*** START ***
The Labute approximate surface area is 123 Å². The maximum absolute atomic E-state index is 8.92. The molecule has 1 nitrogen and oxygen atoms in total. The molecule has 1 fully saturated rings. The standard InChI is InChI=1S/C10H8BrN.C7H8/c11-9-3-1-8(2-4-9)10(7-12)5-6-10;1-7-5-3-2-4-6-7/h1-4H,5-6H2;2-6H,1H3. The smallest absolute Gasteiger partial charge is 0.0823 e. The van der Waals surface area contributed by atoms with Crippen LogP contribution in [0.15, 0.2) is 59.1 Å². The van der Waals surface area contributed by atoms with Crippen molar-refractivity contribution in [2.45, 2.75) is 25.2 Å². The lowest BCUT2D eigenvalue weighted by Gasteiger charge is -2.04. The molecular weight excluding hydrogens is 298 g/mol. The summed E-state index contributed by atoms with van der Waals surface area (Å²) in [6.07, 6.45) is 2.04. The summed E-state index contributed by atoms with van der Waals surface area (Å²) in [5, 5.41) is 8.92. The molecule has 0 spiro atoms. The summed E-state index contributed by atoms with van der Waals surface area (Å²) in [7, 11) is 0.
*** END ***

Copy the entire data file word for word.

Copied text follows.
The Labute approximate surface area is 123 Å². The maximum absolute atomic E-state index is 8.92. The molecule has 1 nitrogen and oxygen atoms in total. The molecule has 1 fully saturated rings. The standard InChI is InChI=1S/C10H8BrN.C7H8/c11-9-3-1-8(2-4-9)10(7-12)5-6-10;1-7-5-3-2-4-6-7/h1-4H,5-6H2;2-6H,1H3. The smallest absolute Gasteiger partial charge is 0.0823 e. The van der Waals surface area contributed by atoms with Crippen LogP contribution in [0.15, 0.2) is 59.1 Å². The van der Waals surface area contributed by atoms with Crippen molar-refractivity contribution in [2.45, 2.75) is 25.2 Å². The lowest BCUT2D eigenvalue weighted by Gasteiger charge is -2.04. The molecular weight excluding hydrogens is 298 g/mol. The summed E-state index contributed by atoms with van der Waals surface area (Å²) in [6.07, 6.45) is 2.04. The summed E-state index contributed by atoms with van der Waals surface area (Å²) in [5, 5.41) is 8.92. The molecule has 0 spiro atoms. The summed E-state index contributed by atoms with van der Waals surface area (Å²) in [7, 11) is 0.